Removal of the epidural is completely painless, except for the removal of the tape.

Does an epidural effect the baby?

The effect on the baby is minimal when compared to the other methods of pain control, namely injected or intravenous medications such as Demerol, Stadol, Dilaudid, and morphine.

There is negligible effect from the medications used in the epidural. The main medication injected into the epidural space is a local anesthetic (usually bupivacaine or ropivacaine.) The local anesthetic does its work in the epidural space and not by being absorbed into the bloodstream. The amount of local anesthetic absorbed into the bloodstream is negligible. This means that almost none reaches the baby.

In addition, a tiny amount of narcotic (usually fentanyl) is added to the local anesthetic solution being infused into the epidural space. This narcotic greatly reduces the amount of local anesthetic necessary, thereby reducing muscle weakness to a minimum. The narcotic is absorbed into the blood to some extent, but it is such a small amount that it has no real effect on the baby.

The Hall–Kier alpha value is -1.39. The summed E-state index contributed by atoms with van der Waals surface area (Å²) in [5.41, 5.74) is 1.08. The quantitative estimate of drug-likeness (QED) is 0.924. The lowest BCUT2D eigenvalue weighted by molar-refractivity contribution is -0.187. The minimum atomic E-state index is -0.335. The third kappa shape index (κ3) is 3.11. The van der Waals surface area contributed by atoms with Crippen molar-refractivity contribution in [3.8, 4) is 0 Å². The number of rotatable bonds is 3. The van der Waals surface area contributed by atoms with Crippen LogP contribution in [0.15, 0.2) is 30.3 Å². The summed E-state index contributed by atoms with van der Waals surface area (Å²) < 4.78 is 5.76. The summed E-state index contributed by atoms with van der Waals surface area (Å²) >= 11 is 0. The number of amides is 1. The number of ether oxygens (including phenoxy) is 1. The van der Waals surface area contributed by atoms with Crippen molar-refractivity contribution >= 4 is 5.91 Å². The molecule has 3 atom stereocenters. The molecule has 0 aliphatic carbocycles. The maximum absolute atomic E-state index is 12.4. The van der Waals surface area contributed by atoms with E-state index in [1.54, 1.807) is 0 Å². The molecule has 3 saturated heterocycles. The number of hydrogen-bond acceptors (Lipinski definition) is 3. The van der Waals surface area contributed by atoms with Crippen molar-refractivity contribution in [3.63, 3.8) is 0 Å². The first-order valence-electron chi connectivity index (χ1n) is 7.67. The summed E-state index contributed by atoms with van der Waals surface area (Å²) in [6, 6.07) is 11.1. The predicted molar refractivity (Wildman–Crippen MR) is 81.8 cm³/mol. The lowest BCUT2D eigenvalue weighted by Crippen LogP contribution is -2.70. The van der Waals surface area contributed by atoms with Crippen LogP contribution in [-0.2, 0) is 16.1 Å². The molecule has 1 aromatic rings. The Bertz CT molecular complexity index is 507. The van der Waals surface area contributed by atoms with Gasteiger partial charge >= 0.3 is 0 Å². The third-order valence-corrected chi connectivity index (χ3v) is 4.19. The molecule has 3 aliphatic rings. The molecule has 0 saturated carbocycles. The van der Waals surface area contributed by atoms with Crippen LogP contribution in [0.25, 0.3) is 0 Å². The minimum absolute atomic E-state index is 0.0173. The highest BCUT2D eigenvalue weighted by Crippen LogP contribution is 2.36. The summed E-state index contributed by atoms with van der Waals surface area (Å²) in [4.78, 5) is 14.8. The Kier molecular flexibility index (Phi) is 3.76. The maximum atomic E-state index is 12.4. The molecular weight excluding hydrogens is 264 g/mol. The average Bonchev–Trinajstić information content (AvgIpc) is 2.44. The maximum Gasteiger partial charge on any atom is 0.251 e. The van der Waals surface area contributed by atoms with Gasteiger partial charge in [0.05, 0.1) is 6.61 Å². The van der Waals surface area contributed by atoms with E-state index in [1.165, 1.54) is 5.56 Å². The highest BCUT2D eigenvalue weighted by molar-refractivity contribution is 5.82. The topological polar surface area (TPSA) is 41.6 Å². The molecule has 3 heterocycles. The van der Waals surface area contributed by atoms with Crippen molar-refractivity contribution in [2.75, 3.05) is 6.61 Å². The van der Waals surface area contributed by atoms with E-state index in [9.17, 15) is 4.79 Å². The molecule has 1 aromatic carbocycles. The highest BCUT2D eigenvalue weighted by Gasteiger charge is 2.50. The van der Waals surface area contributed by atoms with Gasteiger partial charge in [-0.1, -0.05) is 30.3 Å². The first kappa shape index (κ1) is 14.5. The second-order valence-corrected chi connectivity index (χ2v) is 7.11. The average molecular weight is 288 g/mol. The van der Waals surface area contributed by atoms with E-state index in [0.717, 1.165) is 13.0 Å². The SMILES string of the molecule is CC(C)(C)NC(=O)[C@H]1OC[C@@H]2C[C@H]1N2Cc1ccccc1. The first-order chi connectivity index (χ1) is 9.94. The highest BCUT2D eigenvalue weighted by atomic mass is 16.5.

Remember that the alternative to an epidural is injected medication which goes directly into the bloodstream.

When the epidural sets up, mother's blood pressure can drop. If it drops low enough, the baby can be affected. To minimize this drop in blood pressure, we require that our patients receive at least 1 liter of IV fluid prior to placement of the epidural. If the drop in blood pressure is significant, in spite of the fluids, it is treated immediately with a medication called ephedrine, which quickly and safely corrects the blood pressure. You will notice that your blood pressure is measured every minute or two for the first 15-20 minutes after insertion of the epidural.